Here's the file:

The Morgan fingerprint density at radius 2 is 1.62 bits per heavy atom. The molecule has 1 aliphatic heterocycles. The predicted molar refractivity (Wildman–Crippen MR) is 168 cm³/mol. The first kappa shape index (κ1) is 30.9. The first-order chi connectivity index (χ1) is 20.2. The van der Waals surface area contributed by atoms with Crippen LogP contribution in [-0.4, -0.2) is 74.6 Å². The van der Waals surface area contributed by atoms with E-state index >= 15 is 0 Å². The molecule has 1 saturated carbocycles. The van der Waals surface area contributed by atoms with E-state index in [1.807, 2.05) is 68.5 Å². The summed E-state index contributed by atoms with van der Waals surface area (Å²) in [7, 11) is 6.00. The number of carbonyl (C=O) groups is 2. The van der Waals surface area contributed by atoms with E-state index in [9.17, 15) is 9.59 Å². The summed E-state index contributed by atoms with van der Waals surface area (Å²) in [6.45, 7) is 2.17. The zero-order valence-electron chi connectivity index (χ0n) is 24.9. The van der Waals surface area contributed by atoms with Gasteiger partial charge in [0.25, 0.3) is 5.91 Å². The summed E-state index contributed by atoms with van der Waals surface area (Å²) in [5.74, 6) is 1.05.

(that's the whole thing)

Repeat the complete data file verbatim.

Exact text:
The Morgan fingerprint density at radius 2 is 1.62 bits per heavy atom. The molecule has 1 aliphatic heterocycles. The predicted molar refractivity (Wildman–Crippen MR) is 168 cm³/mol. The first kappa shape index (κ1) is 30.9. The first-order chi connectivity index (χ1) is 20.2. The van der Waals surface area contributed by atoms with Crippen LogP contribution in [-0.4, -0.2) is 74.6 Å². The van der Waals surface area contributed by atoms with E-state index >= 15 is 0 Å². The molecule has 1 saturated carbocycles. The van der Waals surface area contributed by atoms with E-state index in [1.807, 2.05) is 68.5 Å². The summed E-state index contributed by atoms with van der Waals surface area (Å²) in [7, 11) is 6.00. The number of carbonyl (C=O) groups is 2. The van der Waals surface area contributed by atoms with E-state index in [9.17, 15) is 9.59 Å². The summed E-state index contributed by atoms with van der Waals surface area (Å²) in [6.45, 7) is 2.17. The zero-order valence-electron chi connectivity index (χ0n) is 24.9. The van der Waals surface area contributed by atoms with Gasteiger partial charge in [0.25, 0.3) is 5.91 Å². The summed E-state index contributed by atoms with van der Waals surface area (Å²) in [5.74, 6) is 1.05.